Short but impeccably detailed look at the history, science and politics of the atomic bomb.
Former nuclear-weapons researcher Younger (Endangered Species: How We Can Avoid Mass Destruction and Build a Lasting Peace, 2007) offers an ambitious text that strives to be many different books at once: a history of the worldwide development of nuclear weaponry; a primer on the science of atomic fission; a policy brief on how nuclear weapons fit into today’s global politics; a spur to debate on American nuclear strategy going forward—and all this in a relatively brisk 236 pages (including the index). The impressive thing is that he largely succeeds, thanks to his solid writing skills and his unique all-around perspective on the subject. Until recently, Younger directed the research and development of nuclear weaponry at Los Alamos National Laboratory; he also helped develop nuclear strategy for the Department of Defense. He effectively sketches nuclear-research history, explains nuclear-physics concepts and delves into minutiae of international diplomacy. Even readers with little knowledge of the field will come away with a more-than-serviceable understanding of the many interrelated issues surrounding nuclear weaponry. Political positions on nuclear proliferation, always a highly charged subject, are presented relatively neutrally and evenhandedly. In fact, the book’s matter-of-fact tone is one of its strengths; when Younger deviates from this dispassionate stance, as in an understandably horrific two-page passage about the bombing of Hiroshima and Nagasaki, it seems forced. The author is at his best describing high-level nuclear policy, particularly in a historical context. He so vividly conveys the texture and substance of various meetings that it seems he must have been standing in those conference rooms with presidents and premiers.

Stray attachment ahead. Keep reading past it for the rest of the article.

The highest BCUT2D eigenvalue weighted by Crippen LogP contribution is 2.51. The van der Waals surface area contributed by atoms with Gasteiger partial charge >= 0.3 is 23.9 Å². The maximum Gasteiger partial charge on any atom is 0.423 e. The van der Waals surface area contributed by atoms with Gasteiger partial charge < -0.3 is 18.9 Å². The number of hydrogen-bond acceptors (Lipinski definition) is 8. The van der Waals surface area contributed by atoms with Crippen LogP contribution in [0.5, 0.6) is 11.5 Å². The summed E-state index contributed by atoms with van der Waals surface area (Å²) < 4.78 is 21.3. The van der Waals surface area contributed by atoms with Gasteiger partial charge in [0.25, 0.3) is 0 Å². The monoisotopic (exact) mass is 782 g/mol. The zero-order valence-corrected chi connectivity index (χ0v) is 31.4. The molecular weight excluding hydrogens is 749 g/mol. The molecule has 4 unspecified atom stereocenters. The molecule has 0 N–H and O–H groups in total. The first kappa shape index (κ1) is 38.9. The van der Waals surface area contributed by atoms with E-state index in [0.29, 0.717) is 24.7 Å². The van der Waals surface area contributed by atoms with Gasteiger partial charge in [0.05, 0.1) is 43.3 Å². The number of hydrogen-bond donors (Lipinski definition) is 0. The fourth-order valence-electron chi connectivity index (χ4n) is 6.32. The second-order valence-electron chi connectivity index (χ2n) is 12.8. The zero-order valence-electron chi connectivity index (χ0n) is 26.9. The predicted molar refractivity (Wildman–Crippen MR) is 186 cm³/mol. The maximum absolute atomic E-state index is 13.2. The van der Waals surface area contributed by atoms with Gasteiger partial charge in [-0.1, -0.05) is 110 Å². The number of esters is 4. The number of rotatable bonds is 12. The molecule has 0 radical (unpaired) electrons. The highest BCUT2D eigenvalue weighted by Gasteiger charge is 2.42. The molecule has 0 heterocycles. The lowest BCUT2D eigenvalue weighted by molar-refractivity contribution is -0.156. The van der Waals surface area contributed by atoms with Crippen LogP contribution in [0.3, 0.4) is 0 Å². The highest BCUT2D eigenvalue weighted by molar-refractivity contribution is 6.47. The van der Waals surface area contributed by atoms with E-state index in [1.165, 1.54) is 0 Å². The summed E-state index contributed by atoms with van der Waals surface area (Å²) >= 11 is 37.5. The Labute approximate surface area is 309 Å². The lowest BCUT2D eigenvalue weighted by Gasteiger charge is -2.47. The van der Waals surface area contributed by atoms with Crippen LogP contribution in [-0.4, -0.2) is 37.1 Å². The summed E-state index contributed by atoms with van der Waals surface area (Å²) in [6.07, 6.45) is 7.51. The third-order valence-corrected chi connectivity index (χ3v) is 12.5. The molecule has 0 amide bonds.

A fast-moving, comprehensive overview of nuclear weaponry and how it has changed the world.